There was no Christmas holiday for UK property news as the headlines continued to roll – uncovering the horrific tale of let property vacated by one tenant, the effect of tax increases on the private rented sector as a whole and, the government’s publication of new Right to Rent guidance.
The UK housing market remains in a buoyant state while some good news comes for leaseholders enjoying a ground rent freeze.
A landlord in Manchester faced a horrific scene when he entered a property recently vacated by a tenant who had been there for 18 years or so.
In its edition on the 22nd of December, the Daily Mail reported the stomach-churning conditions encountered by the landlord who had to wade through wall to wall rubbish – including human waste – throughout the property. The stench was overwhelming.
Unsurprisingly, perhaps, the tenant had seemed reluctant to hand back the keys to the property when they left. But, even so, expected the return of a £500 deposit – despite the estimated £15,000 bill the landlord is likely to face just to clean up the dwelling.
How tax hikes hit the rental market
Recent changes to the prevailing tax regime have adversely affected landlords’ enthusiasm for further investment in their buy to let businesses, according to a report by the National Residential Landlords Association (NRLA) on the 20th of December.
In a recent survey conducted by the London School of Economics (LSE), more than half of the landlords questioned pointed to the following changes:
- loss of income tax relief on mortgage interest repayments – identified by a third of those surveyed;
- the imposition of a 3% stamp duty surcharge on the purchase of let property – picked up by 27%; and
- the exception of residential property sales on the recent reduction to 18% of Capital Gains Tax (CGT) – singled out by 24% of those questioned.
These had all contributed to landlords’ decisions to defer any further investment or to acquire any more buy to let properties. The survey revealed that 39% of landlords would not go forward with future purchases, 31% said they would delay any such decision, and 28% announced that they planned to quit the market altogether.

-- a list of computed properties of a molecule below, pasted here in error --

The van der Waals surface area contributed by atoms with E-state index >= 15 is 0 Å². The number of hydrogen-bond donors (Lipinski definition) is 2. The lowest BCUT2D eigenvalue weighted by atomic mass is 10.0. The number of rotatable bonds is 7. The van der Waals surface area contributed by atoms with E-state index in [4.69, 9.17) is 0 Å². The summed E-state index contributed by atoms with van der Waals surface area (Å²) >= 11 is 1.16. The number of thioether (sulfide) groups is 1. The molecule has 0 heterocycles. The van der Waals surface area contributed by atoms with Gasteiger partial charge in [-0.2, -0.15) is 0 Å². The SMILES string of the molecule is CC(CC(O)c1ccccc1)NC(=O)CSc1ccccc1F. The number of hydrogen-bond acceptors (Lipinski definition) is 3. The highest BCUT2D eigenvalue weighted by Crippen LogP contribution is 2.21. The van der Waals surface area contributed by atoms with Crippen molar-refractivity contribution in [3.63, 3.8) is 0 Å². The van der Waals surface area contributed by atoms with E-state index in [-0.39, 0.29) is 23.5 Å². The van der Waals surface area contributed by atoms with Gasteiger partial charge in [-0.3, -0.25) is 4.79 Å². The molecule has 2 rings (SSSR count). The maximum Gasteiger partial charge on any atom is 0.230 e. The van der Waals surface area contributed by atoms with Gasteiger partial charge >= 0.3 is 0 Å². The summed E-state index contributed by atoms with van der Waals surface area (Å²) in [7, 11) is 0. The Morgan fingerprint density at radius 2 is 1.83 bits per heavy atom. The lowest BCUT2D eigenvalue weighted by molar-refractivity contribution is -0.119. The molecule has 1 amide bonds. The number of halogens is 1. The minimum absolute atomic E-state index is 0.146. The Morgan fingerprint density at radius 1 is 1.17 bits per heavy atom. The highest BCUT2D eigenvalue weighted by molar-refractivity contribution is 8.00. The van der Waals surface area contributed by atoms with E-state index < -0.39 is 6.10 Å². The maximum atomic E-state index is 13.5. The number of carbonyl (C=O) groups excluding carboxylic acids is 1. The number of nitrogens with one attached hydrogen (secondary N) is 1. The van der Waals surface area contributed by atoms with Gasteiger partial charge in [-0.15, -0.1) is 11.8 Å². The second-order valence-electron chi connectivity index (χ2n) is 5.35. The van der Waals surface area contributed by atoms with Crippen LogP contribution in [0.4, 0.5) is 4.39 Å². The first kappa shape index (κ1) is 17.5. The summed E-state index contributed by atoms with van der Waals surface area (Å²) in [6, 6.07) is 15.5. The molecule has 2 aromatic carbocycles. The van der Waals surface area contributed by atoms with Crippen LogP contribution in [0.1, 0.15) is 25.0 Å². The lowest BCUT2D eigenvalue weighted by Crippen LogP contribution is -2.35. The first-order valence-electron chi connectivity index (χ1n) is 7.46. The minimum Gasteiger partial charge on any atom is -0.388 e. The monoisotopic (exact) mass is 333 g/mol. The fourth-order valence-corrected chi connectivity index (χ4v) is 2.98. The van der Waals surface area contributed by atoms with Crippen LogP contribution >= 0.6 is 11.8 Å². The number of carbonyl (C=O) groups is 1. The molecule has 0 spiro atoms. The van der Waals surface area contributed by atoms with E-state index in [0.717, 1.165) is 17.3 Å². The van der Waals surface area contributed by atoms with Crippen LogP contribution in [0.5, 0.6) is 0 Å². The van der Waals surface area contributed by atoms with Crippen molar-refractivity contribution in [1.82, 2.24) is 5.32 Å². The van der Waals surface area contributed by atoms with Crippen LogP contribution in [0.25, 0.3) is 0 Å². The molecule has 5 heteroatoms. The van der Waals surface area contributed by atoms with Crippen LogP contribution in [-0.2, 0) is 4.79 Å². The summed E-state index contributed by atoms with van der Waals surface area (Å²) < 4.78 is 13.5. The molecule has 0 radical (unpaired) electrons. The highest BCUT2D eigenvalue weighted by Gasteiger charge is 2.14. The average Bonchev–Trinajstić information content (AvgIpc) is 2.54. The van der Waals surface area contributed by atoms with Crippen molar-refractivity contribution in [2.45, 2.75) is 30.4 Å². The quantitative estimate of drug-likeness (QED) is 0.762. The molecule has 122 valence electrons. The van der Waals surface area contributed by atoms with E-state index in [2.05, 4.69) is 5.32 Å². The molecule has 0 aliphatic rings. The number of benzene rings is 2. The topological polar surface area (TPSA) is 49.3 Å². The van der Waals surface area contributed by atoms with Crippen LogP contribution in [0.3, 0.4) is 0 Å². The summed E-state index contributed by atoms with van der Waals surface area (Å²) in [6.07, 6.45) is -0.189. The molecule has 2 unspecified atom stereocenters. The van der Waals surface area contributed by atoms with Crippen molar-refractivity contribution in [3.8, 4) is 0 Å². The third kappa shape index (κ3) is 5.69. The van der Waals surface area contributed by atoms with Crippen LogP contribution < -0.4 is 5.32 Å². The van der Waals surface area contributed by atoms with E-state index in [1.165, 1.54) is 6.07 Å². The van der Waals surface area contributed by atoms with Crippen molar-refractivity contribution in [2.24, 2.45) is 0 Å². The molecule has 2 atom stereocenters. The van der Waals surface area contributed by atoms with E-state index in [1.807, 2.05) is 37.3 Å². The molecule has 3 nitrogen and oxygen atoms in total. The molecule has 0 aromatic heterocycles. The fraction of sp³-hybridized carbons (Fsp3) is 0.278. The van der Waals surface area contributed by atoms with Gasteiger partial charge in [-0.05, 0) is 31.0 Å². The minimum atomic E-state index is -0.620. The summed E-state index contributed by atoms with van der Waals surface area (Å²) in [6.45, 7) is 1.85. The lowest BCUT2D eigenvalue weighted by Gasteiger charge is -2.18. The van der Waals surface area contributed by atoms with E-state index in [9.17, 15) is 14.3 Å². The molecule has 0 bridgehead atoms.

New Right to Rent guide
Despite a revision as recently as July 2021, the government has published yet another updated version of the important Right to Rent guidance for landlords, reported Landlord Today on the 22nd of December.
The current guidance reflects recent decisions taken by the government about the EU Settlement Scheme (EUSS) and, specifically, those EUSS applicants who are hoping to join members of their families already settled in the UK.
The new guidance makes clear that EUSS applicants in the process of joining family members already here will be allowed to sign new tenancy agreements while their applications are being decided.
Landlords and their agents are asked to verify with the Home Office Landlord Checking Service any Certificate of Application presented in pursuit of a tenancy agreement and dated on or after the 1st of July 2021.
UK house prices
In a story on the 20th of December, Forbes magazine cited figures compiled by the online listings website Zoopla on the UK housing market.
According to these statistics, the average UK house price reached a record £240,800 – an increase of some £16,000 during the previous 12 months.
The average UK house price rose to a record level in November 2021, having increased by £16,000 over the past year, according to Zoopla. This represents an annual growth in prices (to the end of November) of 7.1% – with around one in twenty private homes increasing in value by more than £35,000.
The total value of the whole of the UK’s housing stock has risen to an estimated £9.5 trillion, according to Zoopla – an overall increase of some £670 billion during a higher volume of residential property transactions than at any time since 2005 (when these records began).
The hotspot for notable price increases was Mountain Ash in the Welsh Rhondda Cynon Taf, where average prices shot up by 31% in the past 12 months (currently £137,200 compared with £104,431 a year ago).
Other regional highs were marked not just in Wales but also in the southwest and the southeast of England.
Ground rent freeze
Under a degree of pressure from the Competition and Markets Authority (CMA), housebuilders Taylor Wimpey have voluntarily agreed to freeze ground rents on new homes, reported the BBC on the 22nd of December.
Coming as a welcome Christmas present for the relevant homeowners, ground rents on leases will now revert to their original level (when the property was first bought) and not increase over time. On properties that Taylor Whimpey subsequently sold on, the developers have also agreed to pay third party leaseholders so that they can also freeze any further increases in ground rents.